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Public use within the meaning of 35 U.S.C.S. § 102(b) includes any public use of a claimed invention by a person other than the inventor who is under no limitation, restriction, or obligation of secrecy to the inventor.
Motionless Keyboard Company (MKC) owns the '477 and '322 patents. The '477 patent, entitled "Ergonomic Keyboard Input Device," claims an ergonomic keyboard designed to accommodate the architecture of the human hand. According to the invention, the keyboard requires only slight finger gestures to actuate the keys. The '322 patent, entitled "Ergonomic Thumb-Actuable Keyboard for Hand-Grippable Device," issued as a continuation-in-part of the '477 patent. This patent claims a hand-held device that frees the thumb to actuate the keys in multiple and differentiated ways. Thomas L. Gambaro is the sole inventor of both the '477 and the '322 patents. Mr. Gambaro invented the novel ergonomic keyboard technology on a part-time basis while also working in other jobs such as graphic artist and dishwasher. As an independent inventor, Mr. Gambaro developed his technology advances without the benefit of a well-funded laboratory and then traversed the patent system on a limited budget. During his inventive work, Mr. Gambaro developed different prototype models of his keyboard technology. Eventually, on February 22, 1987, Mr. Gambaro developed the Cherry Model 5. Shortly after developing the Cherry Model 5, Mr. Gambaro entered into a business partnership with Mr. Keith Coulter. Thereafter, Mr. Gambaro and Mr. Coulter set out to gain financial support to further develop and patent the keyboard technology. Thus, Mr. Gambaro began to demonstrate the Cherry Model 5 to potential investors. He also demonstrated the device to a friend, Ms. Kathie Roberts. While the potential investors signed two-year non-disclosure agreements (NDAs), Ms. Roberts did not. Mr. Gambaro entered into some of the NDAs with potential investors in 1987, meaning those agreements expired in 1989. Additionally, Mr. Gambaro disclosed the Cherry Model 5 to Ms. Sheila Lanier on June 25, 1990 to conduct typing tests. While Mr. Gambaro showed the Cherry Model 5 to his business partner, numerous potential investors, a friend and a typing tester, according to the record, only Ms. Lanier used the device to transmit data to a computer. In due course, Mr. Gambaro assigned both patents to MKC.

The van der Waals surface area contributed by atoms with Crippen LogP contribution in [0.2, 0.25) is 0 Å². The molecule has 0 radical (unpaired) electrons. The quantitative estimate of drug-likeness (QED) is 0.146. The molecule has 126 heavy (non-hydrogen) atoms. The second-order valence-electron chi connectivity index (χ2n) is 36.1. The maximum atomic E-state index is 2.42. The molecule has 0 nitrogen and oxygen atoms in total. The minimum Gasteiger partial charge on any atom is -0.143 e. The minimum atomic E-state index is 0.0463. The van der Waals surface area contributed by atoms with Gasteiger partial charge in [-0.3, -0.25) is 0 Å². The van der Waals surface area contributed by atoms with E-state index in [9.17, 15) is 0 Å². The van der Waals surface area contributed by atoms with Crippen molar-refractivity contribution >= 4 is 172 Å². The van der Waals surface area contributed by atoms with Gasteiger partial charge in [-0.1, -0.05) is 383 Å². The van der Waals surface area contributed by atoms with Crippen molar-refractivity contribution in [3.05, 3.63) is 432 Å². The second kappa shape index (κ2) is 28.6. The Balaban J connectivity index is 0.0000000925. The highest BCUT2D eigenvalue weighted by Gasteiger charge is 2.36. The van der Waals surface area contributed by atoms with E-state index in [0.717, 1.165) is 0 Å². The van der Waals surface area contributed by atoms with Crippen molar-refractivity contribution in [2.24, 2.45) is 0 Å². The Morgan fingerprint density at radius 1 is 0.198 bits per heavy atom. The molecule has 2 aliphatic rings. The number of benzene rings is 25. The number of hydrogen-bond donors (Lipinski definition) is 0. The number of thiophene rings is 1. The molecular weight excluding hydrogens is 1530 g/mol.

MKC sued Microsoft, Nokia, and Saitek for infringement of the '477 and '322 patents in the U.S. District Court for the District of Oregon. Specifically, MKC alleged that Microsoft's "Strategic Commander" game controller infringed claims 1, 2, 5, 6, and 8 of the '477 patent. MKC also alleged that Microsoft's "Sidewinder Precision 2," "Sidewinder Force Feedback 2," and various Saitek game joysticks infringed claims 1, 2, 3 and 5 of the '322 patent. MKC alleged that Nokia phone models 3560, 3595, 6200, and 6820 infringed claims 1, 2, 3, and 4 of the '322 patent. The District Court entered summary judgment construing the claims of the '477 and '322 patents. Based on its reading of the patents, the trial court found no infringement as a matter of law. In addition, the District Court invalidated the '477 and '322 patents based on public use under 35 U.S.C. § 102(b). The trial court also declared the '322 patent invalid for obviousness in light of a terminal disclaimer.